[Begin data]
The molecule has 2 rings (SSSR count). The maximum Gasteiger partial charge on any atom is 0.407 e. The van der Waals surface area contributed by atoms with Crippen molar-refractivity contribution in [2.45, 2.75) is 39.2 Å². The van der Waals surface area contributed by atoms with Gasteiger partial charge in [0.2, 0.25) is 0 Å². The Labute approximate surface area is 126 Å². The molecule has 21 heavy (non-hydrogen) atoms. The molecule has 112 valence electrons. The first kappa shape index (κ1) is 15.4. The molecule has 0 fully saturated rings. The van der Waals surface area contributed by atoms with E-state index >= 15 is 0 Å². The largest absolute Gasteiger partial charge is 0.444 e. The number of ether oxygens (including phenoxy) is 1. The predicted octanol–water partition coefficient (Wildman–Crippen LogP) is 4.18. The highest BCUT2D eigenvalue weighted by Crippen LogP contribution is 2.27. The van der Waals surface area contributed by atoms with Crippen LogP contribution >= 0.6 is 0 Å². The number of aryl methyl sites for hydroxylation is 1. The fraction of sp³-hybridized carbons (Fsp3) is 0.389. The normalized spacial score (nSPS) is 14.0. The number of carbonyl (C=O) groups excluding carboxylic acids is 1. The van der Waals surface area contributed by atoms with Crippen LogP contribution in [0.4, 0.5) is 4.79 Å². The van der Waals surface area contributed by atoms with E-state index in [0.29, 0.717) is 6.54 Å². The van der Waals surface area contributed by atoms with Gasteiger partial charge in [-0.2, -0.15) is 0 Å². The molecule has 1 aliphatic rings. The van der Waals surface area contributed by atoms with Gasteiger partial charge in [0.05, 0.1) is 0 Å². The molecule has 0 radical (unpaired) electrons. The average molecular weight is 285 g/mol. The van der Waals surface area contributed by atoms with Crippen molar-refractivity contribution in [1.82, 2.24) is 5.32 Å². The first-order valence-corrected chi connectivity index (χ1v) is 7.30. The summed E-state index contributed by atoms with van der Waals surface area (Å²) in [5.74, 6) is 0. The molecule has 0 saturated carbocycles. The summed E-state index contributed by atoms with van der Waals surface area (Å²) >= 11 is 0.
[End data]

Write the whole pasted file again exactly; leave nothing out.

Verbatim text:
The molecule has 2 rings (SSSR count). The maximum Gasteiger partial charge on any atom is 0.407 e. The van der Waals surface area contributed by atoms with Crippen molar-refractivity contribution in [2.45, 2.75) is 39.2 Å². The van der Waals surface area contributed by atoms with Gasteiger partial charge in [0.2, 0.25) is 0 Å². The Labute approximate surface area is 126 Å². The molecule has 21 heavy (non-hydrogen) atoms. The molecule has 112 valence electrons. The first kappa shape index (κ1) is 15.4. The molecule has 0 fully saturated rings. The van der Waals surface area contributed by atoms with E-state index >= 15 is 0 Å². The largest absolute Gasteiger partial charge is 0.444 e. The number of ether oxygens (including phenoxy) is 1. The predicted octanol–water partition coefficient (Wildman–Crippen LogP) is 4.18. The highest BCUT2D eigenvalue weighted by Crippen LogP contribution is 2.27. The van der Waals surface area contributed by atoms with Crippen LogP contribution >= 0.6 is 0 Å². The number of aryl methyl sites for hydroxylation is 1. The fraction of sp³-hybridized carbons (Fsp3) is 0.389. The normalized spacial score (nSPS) is 14.0. The number of carbonyl (C=O) groups excluding carboxylic acids is 1. The van der Waals surface area contributed by atoms with Crippen LogP contribution in [0.4, 0.5) is 4.79 Å². The van der Waals surface area contributed by atoms with E-state index in [0.29, 0.717) is 6.54 Å². The van der Waals surface area contributed by atoms with Gasteiger partial charge in [-0.2, -0.15) is 0 Å². The molecule has 1 aliphatic rings. The van der Waals surface area contributed by atoms with Gasteiger partial charge in [0.05, 0.1) is 0 Å². The molecule has 0 radical (unpaired) electrons. The average molecular weight is 285 g/mol. The van der Waals surface area contributed by atoms with Crippen molar-refractivity contribution in [1.82, 2.24) is 5.32 Å². The first-order valence-corrected chi connectivity index (χ1v) is 7.30. The summed E-state index contributed by atoms with van der Waals surface area (Å²) in [5.74, 6) is 0. The molecule has 0 saturated carbocycles. The summed E-state index contributed by atoms with van der Waals surface area (Å²) >= 11 is 0.